28 January 2012


“It may be a derivation of Naraticong, meaning ‘river beyond the island,’ Roaton or Raritanghe, names of a group which had come from across the Hudson and displaced the previous population known as Sanhican (who moved farther into the interior). Alternatively, it is a Dutch pronunciation of the Algonquian wawitan or rarachons, meaning ‘forked river’ or ‘stream overflows.’”

River of my childhood, gauge of every friend I had over, coaxing them to wade deeper and deeper, always getting us in trouble--who was my mom kidding by forbidding it? We always went in. I couldn't make her see the river would never hurt me--all she knew was the dam at Rockafellow's Mill and Paul's daughter's body washing up--but my river knew me. My river was skipped shale and the green leaf red rock river smell and the willow trailing its fingers between the skater-bugs. Seen from all angles over the years, countless hours traipsing along its northern floodplain meadow, scaling the jagged shelves on the farther south shore--even now when I'm raging inside and bolt up from the table and bark that I'm going for a walk, they always know where to find me. On the bridge, watching the current, always facing downstream towards the future, towards what I’ve cast in as it's carried away.

The river has offered many gifts these forty years: half-broken crockery; catfish; stones that still line my kitchen sill; half an eel drug home by an ambitious barn cat; snappers the size of hubcaps; old Mason jars washed out and filled with flowering field weeds, Queen Anne's lace and blackeyed susans and goldenrod and thistle; my mother's mashed-potato spoon, the one piece of kitchenware we'll fight over when she's gone;

Mosquito bites and scraped shins and the stitches through my eyebrow from pickup hockey with the Skolits boys, all twice my puny thirteen-year-old size. The stolen cigarettes and shattered brown glass bottles of my angry adolescence, the stolen kisses with John on our bikes those awful, sticky, sweet, awkward teenage years when the river was my only constant friend;

Three miles and twenty years downstream, the iron bridge, kayak eskimo rolls and mammoth spiders in the haybale and sweetness of your body in the cool shade of the full moon under the bridge all those July midnights when we should have both been elsewhere.

22 January 2012

Material Witness

Recently a class was asked to respond to the first chapter of Walden as it regards materialism and material goods. What I had to say rather surprised me. It's probably far more personal than some of the other responses (not to mention twice as long. I'm the lone PhD student in a cross-listed course otherwise filled with undergraduate upperclassmen.) It also came fast on the heels of an in-class writing assignment asking us to define, as close as we could in the ten or so minutes allotted, what we meant by the term spirituality; I believe my initial response was something along the lines of, "Jesus, Ed."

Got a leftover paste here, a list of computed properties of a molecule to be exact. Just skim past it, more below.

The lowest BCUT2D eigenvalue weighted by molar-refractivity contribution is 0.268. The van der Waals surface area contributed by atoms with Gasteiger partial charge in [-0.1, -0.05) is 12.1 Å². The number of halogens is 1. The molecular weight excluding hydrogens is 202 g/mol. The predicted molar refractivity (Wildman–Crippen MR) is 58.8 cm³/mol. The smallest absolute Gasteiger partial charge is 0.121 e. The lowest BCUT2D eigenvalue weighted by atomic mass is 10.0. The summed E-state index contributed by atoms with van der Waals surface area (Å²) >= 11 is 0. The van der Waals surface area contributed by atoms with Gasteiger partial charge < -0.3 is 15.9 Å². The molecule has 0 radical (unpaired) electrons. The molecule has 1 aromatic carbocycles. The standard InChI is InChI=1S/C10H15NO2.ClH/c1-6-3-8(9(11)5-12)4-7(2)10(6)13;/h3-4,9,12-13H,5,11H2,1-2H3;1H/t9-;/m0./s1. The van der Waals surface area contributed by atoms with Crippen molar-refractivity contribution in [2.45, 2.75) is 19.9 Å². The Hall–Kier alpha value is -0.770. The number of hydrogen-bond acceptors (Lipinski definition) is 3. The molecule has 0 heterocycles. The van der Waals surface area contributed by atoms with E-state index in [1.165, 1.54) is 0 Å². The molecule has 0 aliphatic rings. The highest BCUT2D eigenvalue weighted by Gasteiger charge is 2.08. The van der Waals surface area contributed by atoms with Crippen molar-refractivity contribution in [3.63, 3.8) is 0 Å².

Apparently it's going to be one of those semesters.

It's all well and good to agree with Thoreau's thoughts on materialism as a theory, but as it plays out in our own lives, it's sometimes another story. To wit: the past six years have been a very curious journey for me and my stuff. As anyone who's ever been through a divorce can attest, the ceremonial "that's mine, this is yours" is about so much more than simply who gets the glass barware (him) and who somehow ends up with not one but both cocktail shakers (me). It becomes about power, revenge (though thankfully not in our case; most of the division was rather simple--he for the most part just took his marbles and went home), memory, sentimentality, and ultimately sometimes about our very idea of who we are versus who we thought we were.

That process is weird enough, but I then spent the next five years living with my parents, with the bulk of my belongings, save for some clothes and books, in storage. A year ago, when I was finally reunited with my furniture, the majority of my books, the rest of my clothes, and all that miscellaneous.....well, stuff....I had a couple of realizations. The first of these was precisely how much crap a life accumulates. The second was how much of it is truly unnecessary. I lived without my X-Files lunchbox just fine--why save it? Well, because of the third realization. While I did donate, pass on, recycle, or just plain heave quite a bit of stuff, I also kept quite a bit. After five years of driving past the storage facility and waving at the packed-up symbols of my exile, here I was, rediscovering who I had been during the divorce, and how well it meshed with who I was now.

I don't know if you know this, but it's hard living in your parents' house as an adult. There are space wars. In my case, there were also stuff wars, about how many belongings I had and how much they encroached upon the "public" areas of the house (which, of course, was filled with "their" stuff) and whether or not that was ok for everyone involved. I won't get into that here, but suffice it to say that unpacking into my own apartment again was nothing short of revelatory. My stuff, c'est moi. In addition to things I'd forgotten I had, there were things I was surprised I didn't have (really? he left me the blender but took the iron??)--and those things were and are not just a representation of the pain of our separation, but also of the resilience of my soul and heart. Here I am again, me and my stuff. All in one place. For someone who spent the better part of six years feeling like she was in limbo, having a home and your stuff to put it in is a pretty empowering feeling. There's a huge difference, it turns out, between deciding to rid yourself of the trappings of materialism and being forcefully separated from your possessions.

(For the record, I kept the X-Files lunchbox.)